Coming to visit the young Adonis, dubbed "Donnie" by his friends, Mary Anne Creed (Phylicia Rashad), or the late wife of Apollo (Carl Weathers), offers to take in the young juvenile despite him being the product of an affair her husband had before he died. It seems Adonis has also lost his mother and given he never knew his father he has nowhere left to go. Fast forward 17 years to the present day and we are presented with an Adonis (Michael B. Jordan) who has had a steady upbringing from Mary Anne and attended what is no doubt the best schools Los Angeles has to offer and is now being promoted at his corporate job that he finds no passion in. Given what happened to her husband, Mary Anne has kept Adonis as far from the boxing world as she possibly could, but being his father's son Adonis is drawn to the ring. Unbeknownst to Mary Anne, Adonis has been making his way to Tijuana from time to time in order to participate in underground boxing bouts where he proudly reps a record of 15-0. As the known youngest son of Apollo in L.A. no one will take on the young fighter as Wood Harris plays the owner of a local gym who tells Adonis he can't hang with his fighters. That the fighters he trains have had to work for everything they have their entire lives leading the chip on Adonis' shoulder to only grow bigger. With this atmosphere being anything but conducive to his aspirations Adonis takes off for Philadelphia in hopes of coaxing the former World Heavyweight Champion and late friend and former rival of his father, Rocky Balboa (Sylvester Stallone), into being his trainer and mentor.
While it is agreed upon by most that the ‘Rocky’ sequels grew increasingly cartoonish as time went on don't forget that the original 1976 film was something of a scrappy street tale that overcame its own set of odds by beating out the likes of “All the President's Men” for the 1977 Best Picture trophy. To that effect, “Creed” is set in the same tone and style of the original. Coogler and cinematographer Maryse Alberti give the film a cold, gray palette that captures the chilling Philly winters and the toughness Adonis will need to make it through Balboa's training and into the ring where the colors can explode, complementing the climax of the film and making the audience feel as if we've truly been on a journey. Coogler keeps things at street level, paying homage to the first film, but never allowing his film to become little more than a mimic of what we've seen before. There are no less than three montages, sure, but none of them ever use any of the famous ‘Rocky’ music and each are more rousing than the last. Coogler walks this fine line by embracing the culture of today in his film and exposing what a boxer who came from the opposite end of the spectrum as Rocky would do in this environment. While he may not use any of the familiar music, we feel the weight of the multi-generational story just under the surface. Adonis is looking for nothing more than to prove himself on his own merit and in this regard the film is something of a metaphor for the film industry as a whole at the moment. Everything in Hollywood right now thrives on brand recognition and that is how Adonis' career comes to fruition, by the recognition of his name, but like Adonis the movie and Coogler are out to prove it's worth the attention it's getting not just for its credentials, but for its own take on the boxing genre. Were “Creed” just another boxing movie it would essentially be looked at as another in a long line of boxing movies inspired by Rocky, but by embracing that legacy, as Adonis eventually does with his father's name, the film is able to gain from that advantage while establishing itself as something fresh and new with more to offer than simply being a “Rocky” re-do.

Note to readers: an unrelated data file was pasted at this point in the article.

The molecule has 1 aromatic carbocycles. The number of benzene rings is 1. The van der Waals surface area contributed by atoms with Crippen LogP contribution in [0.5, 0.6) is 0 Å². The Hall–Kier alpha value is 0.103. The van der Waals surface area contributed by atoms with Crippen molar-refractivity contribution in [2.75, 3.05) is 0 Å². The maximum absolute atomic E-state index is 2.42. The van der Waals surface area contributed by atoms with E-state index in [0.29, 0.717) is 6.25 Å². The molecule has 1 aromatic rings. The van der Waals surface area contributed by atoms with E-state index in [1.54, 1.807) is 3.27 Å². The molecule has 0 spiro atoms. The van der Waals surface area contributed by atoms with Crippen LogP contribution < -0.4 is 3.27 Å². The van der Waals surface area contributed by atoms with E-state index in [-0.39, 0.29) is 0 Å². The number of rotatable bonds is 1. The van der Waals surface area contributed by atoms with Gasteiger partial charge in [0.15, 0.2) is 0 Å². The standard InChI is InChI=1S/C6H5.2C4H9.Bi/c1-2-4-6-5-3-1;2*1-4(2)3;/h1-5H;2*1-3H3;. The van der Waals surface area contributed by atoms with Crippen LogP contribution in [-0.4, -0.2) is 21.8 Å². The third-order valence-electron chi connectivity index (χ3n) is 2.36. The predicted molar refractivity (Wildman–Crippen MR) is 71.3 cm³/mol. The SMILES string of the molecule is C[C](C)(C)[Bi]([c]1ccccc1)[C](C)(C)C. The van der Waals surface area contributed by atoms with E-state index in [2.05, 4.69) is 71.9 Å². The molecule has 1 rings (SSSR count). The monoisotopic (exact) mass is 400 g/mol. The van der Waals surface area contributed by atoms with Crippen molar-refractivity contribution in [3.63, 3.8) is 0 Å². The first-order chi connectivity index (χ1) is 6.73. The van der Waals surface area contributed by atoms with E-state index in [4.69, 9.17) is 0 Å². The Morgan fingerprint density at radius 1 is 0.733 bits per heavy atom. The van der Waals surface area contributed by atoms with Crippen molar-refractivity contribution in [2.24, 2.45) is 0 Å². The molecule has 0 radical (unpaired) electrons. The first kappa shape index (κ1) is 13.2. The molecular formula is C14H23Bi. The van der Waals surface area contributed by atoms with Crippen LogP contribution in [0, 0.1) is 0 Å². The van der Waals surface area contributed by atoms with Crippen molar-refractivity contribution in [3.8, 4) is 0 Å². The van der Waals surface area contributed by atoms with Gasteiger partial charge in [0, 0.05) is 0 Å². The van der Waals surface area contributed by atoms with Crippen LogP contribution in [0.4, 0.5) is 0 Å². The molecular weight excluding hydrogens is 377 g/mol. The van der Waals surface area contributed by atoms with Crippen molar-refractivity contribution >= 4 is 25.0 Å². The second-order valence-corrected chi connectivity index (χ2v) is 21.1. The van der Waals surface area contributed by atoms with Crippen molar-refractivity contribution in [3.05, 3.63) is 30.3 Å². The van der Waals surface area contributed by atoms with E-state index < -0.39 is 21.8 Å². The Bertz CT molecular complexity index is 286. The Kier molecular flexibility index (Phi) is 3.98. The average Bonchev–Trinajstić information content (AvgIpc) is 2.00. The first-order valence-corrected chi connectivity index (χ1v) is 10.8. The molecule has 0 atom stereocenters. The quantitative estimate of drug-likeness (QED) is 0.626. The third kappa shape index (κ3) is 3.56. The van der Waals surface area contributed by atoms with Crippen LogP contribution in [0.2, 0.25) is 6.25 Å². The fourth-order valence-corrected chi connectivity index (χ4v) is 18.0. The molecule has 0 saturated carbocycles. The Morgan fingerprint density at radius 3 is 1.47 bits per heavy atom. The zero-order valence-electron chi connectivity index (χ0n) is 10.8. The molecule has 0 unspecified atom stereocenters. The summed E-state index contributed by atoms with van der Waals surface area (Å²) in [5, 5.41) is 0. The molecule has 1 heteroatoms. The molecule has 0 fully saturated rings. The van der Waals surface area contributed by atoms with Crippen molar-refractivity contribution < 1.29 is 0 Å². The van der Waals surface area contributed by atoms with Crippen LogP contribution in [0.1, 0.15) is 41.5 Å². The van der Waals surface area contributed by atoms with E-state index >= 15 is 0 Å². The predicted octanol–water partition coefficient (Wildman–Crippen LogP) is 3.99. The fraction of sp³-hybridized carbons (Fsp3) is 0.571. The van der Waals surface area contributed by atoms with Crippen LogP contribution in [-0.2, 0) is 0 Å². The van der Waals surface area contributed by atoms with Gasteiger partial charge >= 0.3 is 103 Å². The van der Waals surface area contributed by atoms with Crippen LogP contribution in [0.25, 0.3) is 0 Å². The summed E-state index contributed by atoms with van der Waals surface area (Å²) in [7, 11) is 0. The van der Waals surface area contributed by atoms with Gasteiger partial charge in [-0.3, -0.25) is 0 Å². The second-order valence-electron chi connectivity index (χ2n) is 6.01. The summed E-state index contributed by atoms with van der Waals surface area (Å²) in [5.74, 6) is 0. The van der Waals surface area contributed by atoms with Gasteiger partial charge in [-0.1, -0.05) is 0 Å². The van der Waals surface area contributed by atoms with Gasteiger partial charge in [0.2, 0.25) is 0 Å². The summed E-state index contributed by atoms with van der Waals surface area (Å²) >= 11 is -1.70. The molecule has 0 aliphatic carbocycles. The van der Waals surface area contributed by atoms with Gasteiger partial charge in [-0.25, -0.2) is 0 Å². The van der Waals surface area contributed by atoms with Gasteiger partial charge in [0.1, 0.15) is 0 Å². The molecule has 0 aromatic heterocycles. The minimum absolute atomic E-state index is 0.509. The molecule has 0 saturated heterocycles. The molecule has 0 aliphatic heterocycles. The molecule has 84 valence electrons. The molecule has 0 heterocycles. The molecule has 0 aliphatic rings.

Beyond the bigger themes and objectives that “Creed” is looking to accomplish in order to cement itself as the new guy in town it would be a whole bunch of effort for nothing if the guy himself wasn't worth paying attention to. As the titular Creed, Michael B. Jordan truly owns the role as he takes the deserted, young kid we meet in the beginning to a successful, well-mannered college graduate that is willing to throw it all away and work hard enough to do what he really wants to do with his life. It would be false if Adonis didn't butt heads with the stubborn and somewhat shy Rocky every once in a while, but while there was even a point in the film where I was pleading that an exchange between the two not go the way I expected it to (while not expecting that wish to be granted) Coogler and Jordan allow the character to move forward with a level head thus foregoing much of the melodrama we might typically be subjected to in this type of movie. That isn't too say Adonis isn't still a young man or doesn't have flashes of his showy father in him as the film sees Jordan's Adonis going out to clubs, making eyes at his new neighbor, Bianca (Tessa Thompson), and getting into fights with guys outside of the ring, but it all coincides with the multi-faceted performance that Jordan delivers. The relationship that does develop between Bianca and Adonis is one that could have felt forced or even shoe-horned in, but Jordan and Thompson have such a natural ease to their chemistry that we enjoy seeing the two build something mature and stable together without ever introducing any clichéd factors that might threaten their happiness. The only thing that's going to get in the way of these two is themselves and given they recognize this it makes our perception of what makes these characters tick all the more interesting. As for Stallone, it's simply elating to see him take on the character at this stage in life and rather heart-warming in the relationship he develops with Adonis. Together, each of these aspects form a film that has nearly perfect pacing, gives us boxing matches that keeps our palms sweaty and our hearts racing, with enough tension, laughs and downright dramatic heft to signal that Coogler is the real deal and that this likely won't be the last we see of Adonis Creed.